Natasha Vargas-Cooper, who is watching the murder trial of Jesse James Hollywood up in Santa Barbara for The Awl, grew up with killing victim Nick Markowitz in West Hills.
The trial has been so long coming that it has been three years since the movie Alpha Dog, a fictional account of the murder, was released. The numb savagery involved in the murder is the kind of stuff that any amateur sociologist could base a thesis on: the suburbs breed their own brand of wanton boys with too much money and too much time, etc. So Nick Cassavetes did just that. He cast Justin Timberlake as Jesse Rugge, the duct-taper of Hollywood’s crew. The movie was marketed to tweens as Timberlake’s gritty star-turn.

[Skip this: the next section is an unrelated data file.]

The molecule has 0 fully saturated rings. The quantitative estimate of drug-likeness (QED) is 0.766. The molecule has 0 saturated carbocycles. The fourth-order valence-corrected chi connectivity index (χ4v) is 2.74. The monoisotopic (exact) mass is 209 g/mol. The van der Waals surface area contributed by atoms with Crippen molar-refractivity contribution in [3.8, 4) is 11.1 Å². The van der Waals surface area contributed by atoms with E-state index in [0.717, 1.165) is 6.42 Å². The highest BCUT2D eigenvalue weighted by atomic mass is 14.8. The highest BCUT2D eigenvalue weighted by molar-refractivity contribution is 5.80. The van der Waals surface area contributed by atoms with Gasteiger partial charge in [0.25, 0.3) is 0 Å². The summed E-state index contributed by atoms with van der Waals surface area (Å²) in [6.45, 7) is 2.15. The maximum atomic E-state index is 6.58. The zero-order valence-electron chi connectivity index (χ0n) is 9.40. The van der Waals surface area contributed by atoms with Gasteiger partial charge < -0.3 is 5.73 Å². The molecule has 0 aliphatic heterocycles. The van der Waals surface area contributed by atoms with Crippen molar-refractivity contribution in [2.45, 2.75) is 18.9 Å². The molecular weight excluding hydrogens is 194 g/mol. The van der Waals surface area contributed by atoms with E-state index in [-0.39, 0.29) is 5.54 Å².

I grew up with Nick Markowitz. We had a three-day hand-holding affair the summer of 7th grade. He was a part of my tight circle of goofy theater kid friends who were transformed into a traumatized fraternity after his murder.
In the summer of 2000, Nick’s older brother Ben owed a $1,200 drug debt to Hollywood. Ben and Jesse—who had played in Little League together—were now feuding.
In a haphazard plan to exact revenge and ransom, Hollywood and his friends kidnapped Nick, who was 15.
Vargas-Cooper is the daughter of longtime L.A.-based journalist Marc Cooper.